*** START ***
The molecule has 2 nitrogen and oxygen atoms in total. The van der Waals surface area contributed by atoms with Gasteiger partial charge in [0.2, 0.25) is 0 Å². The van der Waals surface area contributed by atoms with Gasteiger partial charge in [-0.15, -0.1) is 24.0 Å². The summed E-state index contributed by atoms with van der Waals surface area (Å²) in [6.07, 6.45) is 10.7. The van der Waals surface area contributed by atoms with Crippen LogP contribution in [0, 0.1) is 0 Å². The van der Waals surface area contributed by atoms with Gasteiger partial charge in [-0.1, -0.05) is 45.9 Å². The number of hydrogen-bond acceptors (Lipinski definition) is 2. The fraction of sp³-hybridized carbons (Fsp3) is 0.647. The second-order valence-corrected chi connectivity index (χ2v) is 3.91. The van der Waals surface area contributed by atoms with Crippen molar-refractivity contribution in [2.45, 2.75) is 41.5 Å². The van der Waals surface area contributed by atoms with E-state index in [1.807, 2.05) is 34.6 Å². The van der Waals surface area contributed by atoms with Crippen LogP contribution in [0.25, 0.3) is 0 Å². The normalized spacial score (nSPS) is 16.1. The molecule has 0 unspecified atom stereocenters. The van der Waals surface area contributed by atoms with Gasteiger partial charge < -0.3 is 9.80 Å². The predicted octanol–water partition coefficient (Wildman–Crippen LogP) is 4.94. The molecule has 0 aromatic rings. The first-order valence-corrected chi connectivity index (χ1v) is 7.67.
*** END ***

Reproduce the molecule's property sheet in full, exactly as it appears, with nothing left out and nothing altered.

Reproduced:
The molecule has 2 nitrogen and oxygen atoms in total. The van der Waals surface area contributed by atoms with Gasteiger partial charge in [0.2, 0.25) is 0 Å². The van der Waals surface area contributed by atoms with Gasteiger partial charge in [-0.15, -0.1) is 24.0 Å². The summed E-state index contributed by atoms with van der Waals surface area (Å²) in [6.07, 6.45) is 10.7. The van der Waals surface area contributed by atoms with Crippen LogP contribution in [0, 0.1) is 0 Å². The van der Waals surface area contributed by atoms with Gasteiger partial charge in [-0.1, -0.05) is 45.9 Å². The number of hydrogen-bond acceptors (Lipinski definition) is 2. The fraction of sp³-hybridized carbons (Fsp3) is 0.647. The second-order valence-corrected chi connectivity index (χ2v) is 3.91. The van der Waals surface area contributed by atoms with Crippen molar-refractivity contribution in [2.45, 2.75) is 41.5 Å². The van der Waals surface area contributed by atoms with E-state index in [1.807, 2.05) is 34.6 Å². The van der Waals surface area contributed by atoms with Crippen LogP contribution in [0.25, 0.3) is 0 Å². The normalized spacial score (nSPS) is 16.1. The molecule has 0 unspecified atom stereocenters. The van der Waals surface area contributed by atoms with Gasteiger partial charge < -0.3 is 9.80 Å². The predicted octanol–water partition coefficient (Wildman–Crippen LogP) is 4.94. The molecule has 0 aromatic rings. The first-order valence-corrected chi connectivity index (χ1v) is 7.67.